Cyber attackers use sneaky tricks to evade detection. This post reviews the classes of attacks that bypass detection.

We often interact with customers that are a bit puzzled by what we do.  They already have a cybersecurity software on their endpoint, an AV and a firewall. Why would they need anything more?

Preventive vs Detective Security Controls 

While AV detects malicious code, it really should be viewed as a preventive measure.

Most modern AV software will run any unknown code in an emulator to see what it does before letting it run on the system. If the AV finds any malicious pattern in the code, it will block execution rather than let it through.

AV is much better at finding malware before it runs on the computer than after.

Once malware has run, it can hide from the AV. That’s why you often have to unhook the persistence mechanism of a running malware before it can be successfully detected after the fact by AV. 

Isn’t preventing the infection much better than detecting it and having to clean it after the fact?

Well, yeah. However, that preventive power is not free. The main drawback to preventive measures is that the cost of false positives is much greater.

The Cost of False Positives

How would you like it if a Windows patch essentially made your computer unusable because your AV thought it was malicious software? Or you couldn’t update to the latest version of a product because your AV thinks it’s malicious

Most preventive measures go to great lengths to avoid false positives. As discussed in the post about alert fatigue, the trade-off for less false positives is more missed malicious events. In other words, to avoid blocking legitimate users from doing legitimate stuff, AV lets malware though by design.

A second layer, one that can be less strict with false positives because it doesn’t proactively block anything, needs to be added.  

Layered Detective Controls

The use of layering detective controls to address the risks that cannot be prevented is a tried-and-true approach. 

In fact, in every heist movie you have ever seen, the item that they have to steal is not only protected by locked doors and biometric access controls (preventive controls), but also by security cameras and alarm systems (detective controls). Nobody in the physical realms thinks they shouldn’t install security cameras because they don’t stop robbers. Nor do they think that the security cameras should have guns mounted on them to “remediate” incidents immediately (although, I’m sure we could find advocates for that one…)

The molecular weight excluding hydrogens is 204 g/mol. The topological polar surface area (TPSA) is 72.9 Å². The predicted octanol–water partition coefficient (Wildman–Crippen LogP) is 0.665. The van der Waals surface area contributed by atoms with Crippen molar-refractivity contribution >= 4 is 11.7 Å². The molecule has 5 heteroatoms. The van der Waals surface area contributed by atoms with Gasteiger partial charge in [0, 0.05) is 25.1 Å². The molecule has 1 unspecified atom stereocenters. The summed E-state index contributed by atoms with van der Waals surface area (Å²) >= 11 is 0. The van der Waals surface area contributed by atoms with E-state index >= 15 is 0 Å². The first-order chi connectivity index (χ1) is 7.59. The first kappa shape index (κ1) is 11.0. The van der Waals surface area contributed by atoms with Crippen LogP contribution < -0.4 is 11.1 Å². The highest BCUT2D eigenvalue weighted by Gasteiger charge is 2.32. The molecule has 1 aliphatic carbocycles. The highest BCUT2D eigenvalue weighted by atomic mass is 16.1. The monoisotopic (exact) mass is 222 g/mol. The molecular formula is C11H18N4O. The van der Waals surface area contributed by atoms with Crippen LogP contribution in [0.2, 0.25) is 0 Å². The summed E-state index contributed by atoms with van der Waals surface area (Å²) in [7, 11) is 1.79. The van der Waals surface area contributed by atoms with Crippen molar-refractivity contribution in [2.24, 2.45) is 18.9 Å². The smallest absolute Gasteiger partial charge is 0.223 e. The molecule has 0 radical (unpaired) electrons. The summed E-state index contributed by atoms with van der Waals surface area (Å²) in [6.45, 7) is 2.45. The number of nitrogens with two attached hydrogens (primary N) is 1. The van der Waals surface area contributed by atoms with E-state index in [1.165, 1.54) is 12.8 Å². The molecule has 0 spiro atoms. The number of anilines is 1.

In that sense, EDR should be seen as a 2nd layer of detection in the same vein as a security camera.  

Modern AV Detection

Now that we’ve established why AV lets things through, we can look at the techniques AV uses to detect threats.

The common point of all of these techniques is that they can be tuned to produce a very small number of false positives. There are three main techniques for detection: 

  • Signature-based detection 
  • Heuristic-based detection
  • Threat intelligence/reputation engines

Let’s go over the first two detection techniques and their bypass methods. The third technique will be covered in a future post where we will talk about operational security for malware operators (and how defenders can use it to their advantage). 

Signature-Based Detection 

The signature-based detection is how AV used to work. People still think they work this way.

In this paradigm, the detection is based on a unique property of the malware. For example, its cryptographic hash (which is unique for each program) or a special string of characters inside the code. This method of detection is very fast and extremely reliable when detecting known samples (given that suitable care is made in generating the detection string). 

Unfortunately,  this method is easy to bypass by creating unique variants. In fact, creating variants is so easy that it is the single cause behind the explosion in the malware statistics. 

Polymorphism, as applied to software, is the ability to take many forms. In software, there is usually many paths that lead to the same destination. For example, let’s say you have an inventory of apples and oranges and you want to know to the total number of fruits. You could take a straightforward approach like this: 

Fruits = apples + oranges 

 However, you could also get the same result with the following

Fruits = 2*apples + oranges – apples